Abstract

During the Late Triassic, western equatorial Pangea, in the present-day American Southwest, was unusually humid, as indicated by sedimentological evidence and inferred from general circulation models. These studies show that once equatorial Pangea was assembled, cross-equatorial summer air flow penetrated into western equatorial Pangea, bringing abundant megamonsoon rainfall and warm temperatures. However, many of these investigations indicate that gradual aridification began sometime during the Late Triassic to Jurassic. We show from field properties, geochemical transfer functions, and isotopic analysis of paleosols in the Chinle Formation of Petrified Forest National Park, Arizona, that the western equatorial Pangea megamonsoon collapsed by 214.7 Ma during the “middle Norian climate shift.” Paleosols include Entisols, Inceptisols, Vertisols, Aridisols, and Alfisols, with transfer functions for mean annual precipitation (chemical index of alteration minus potassium [CIA–K]) and mean annual temperature (NAK) (salinization) developed from analogous modern data sets. The most notable shift is the appearance of carbonate-enriched paleo-Inceptisols and paleo-Vertisols after 214.7 Ma and paleo-Aridisols after 210 Ma.

Prior to the middle Norian climate shift, the region is classified as humid (humidity province) based on rainfall estimates. Initiation of the middle Norian climate shift was characterized by an increase in paleosol carbonate content and rapidly declining rainfall as the region shifted to subhumid, and eventually to semiarid and arid after 210 Ma. Paleosol-derived temperatures are indicative of warm temperate to subtropical ecozones, whereas general circulation models show higher temperatures and tropical conditions, perhaps because boundary conditions were set to atmospheric pCO2 4–5× present. Elevations of >1.5–2 km adjacent to the Cordilleran magmatic arc complex located ∼400 km west of the study area may account for nontropical temperatures. After 210 Ma, however, temperatures began to increase, possibly as a result of escalating atmospheric pCO2 from shale oxidation during marine regression and from coal and paleosol organic matter oxidation during prolonged aridification.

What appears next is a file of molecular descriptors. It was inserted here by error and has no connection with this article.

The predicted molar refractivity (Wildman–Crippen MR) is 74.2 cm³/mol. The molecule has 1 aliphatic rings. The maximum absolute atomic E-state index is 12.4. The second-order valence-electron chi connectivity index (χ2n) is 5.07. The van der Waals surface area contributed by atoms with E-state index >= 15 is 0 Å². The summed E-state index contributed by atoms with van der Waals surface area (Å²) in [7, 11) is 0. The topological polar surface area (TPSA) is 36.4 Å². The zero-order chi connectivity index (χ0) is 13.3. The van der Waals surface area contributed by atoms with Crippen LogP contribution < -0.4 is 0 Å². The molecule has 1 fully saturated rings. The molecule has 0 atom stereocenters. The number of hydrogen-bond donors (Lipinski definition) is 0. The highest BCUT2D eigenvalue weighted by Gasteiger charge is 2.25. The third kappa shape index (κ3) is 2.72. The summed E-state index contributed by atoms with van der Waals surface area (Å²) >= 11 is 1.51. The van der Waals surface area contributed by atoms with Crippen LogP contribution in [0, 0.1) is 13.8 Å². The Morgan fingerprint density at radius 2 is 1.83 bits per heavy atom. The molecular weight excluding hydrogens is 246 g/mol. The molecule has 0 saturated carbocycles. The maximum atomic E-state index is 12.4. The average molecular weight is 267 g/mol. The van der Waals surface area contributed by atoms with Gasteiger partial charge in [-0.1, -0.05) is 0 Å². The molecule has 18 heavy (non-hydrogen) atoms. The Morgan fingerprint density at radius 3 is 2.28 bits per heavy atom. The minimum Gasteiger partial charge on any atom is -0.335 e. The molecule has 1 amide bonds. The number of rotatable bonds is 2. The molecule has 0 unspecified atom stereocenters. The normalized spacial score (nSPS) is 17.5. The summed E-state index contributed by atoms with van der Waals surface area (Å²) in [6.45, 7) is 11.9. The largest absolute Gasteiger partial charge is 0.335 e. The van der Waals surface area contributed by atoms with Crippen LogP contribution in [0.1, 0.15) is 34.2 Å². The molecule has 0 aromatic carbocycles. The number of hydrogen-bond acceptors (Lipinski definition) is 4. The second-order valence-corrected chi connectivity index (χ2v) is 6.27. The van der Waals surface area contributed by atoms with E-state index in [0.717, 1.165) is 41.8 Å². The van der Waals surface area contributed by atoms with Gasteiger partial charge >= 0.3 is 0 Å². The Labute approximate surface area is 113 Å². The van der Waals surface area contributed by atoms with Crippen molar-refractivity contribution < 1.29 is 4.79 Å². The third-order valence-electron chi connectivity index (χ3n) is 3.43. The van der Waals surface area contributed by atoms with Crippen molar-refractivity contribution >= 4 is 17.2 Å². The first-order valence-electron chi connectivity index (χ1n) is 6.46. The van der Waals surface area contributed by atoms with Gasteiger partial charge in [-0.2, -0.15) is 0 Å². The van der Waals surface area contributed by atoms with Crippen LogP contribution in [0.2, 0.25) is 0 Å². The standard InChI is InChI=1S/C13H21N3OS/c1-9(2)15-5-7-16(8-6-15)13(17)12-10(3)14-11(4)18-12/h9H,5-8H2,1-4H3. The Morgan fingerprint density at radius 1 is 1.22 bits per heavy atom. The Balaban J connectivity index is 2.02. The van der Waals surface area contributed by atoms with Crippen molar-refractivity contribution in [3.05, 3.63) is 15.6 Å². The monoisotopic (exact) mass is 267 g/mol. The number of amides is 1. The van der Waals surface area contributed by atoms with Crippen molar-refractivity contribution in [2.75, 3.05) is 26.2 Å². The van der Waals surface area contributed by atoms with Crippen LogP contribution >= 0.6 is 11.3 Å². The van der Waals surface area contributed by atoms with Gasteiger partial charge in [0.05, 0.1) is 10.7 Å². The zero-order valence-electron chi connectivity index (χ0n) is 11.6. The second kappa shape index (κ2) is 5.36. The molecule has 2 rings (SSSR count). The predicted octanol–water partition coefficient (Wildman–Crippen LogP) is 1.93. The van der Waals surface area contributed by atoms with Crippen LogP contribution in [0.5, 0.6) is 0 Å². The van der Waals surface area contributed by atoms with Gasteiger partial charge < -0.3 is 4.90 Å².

Paleomagnetic studies have suggested northward continental drift of western equatorial Pangea to outside of the Intertropical Convergence Zone as the cause of monsoonal collapse during the Late Triassic to Early Jurassic. The formation of a rain shadow as a result of the evolving Cordilleran magmatic arc as the cause of aridification is supported by recent magnetostratigraphic work substantiating that the region remained in the tropics through the Triassic. According to our age model, the middle Norian climate shift is dated to near the same time as the Manicouagan impact crater, but there is no evidence of such an event in the study area, either geochemically or sedimentologically at our scale of observation. However, a regionally defined faunal turnover may have been a response to rapidly changing climates in the region.

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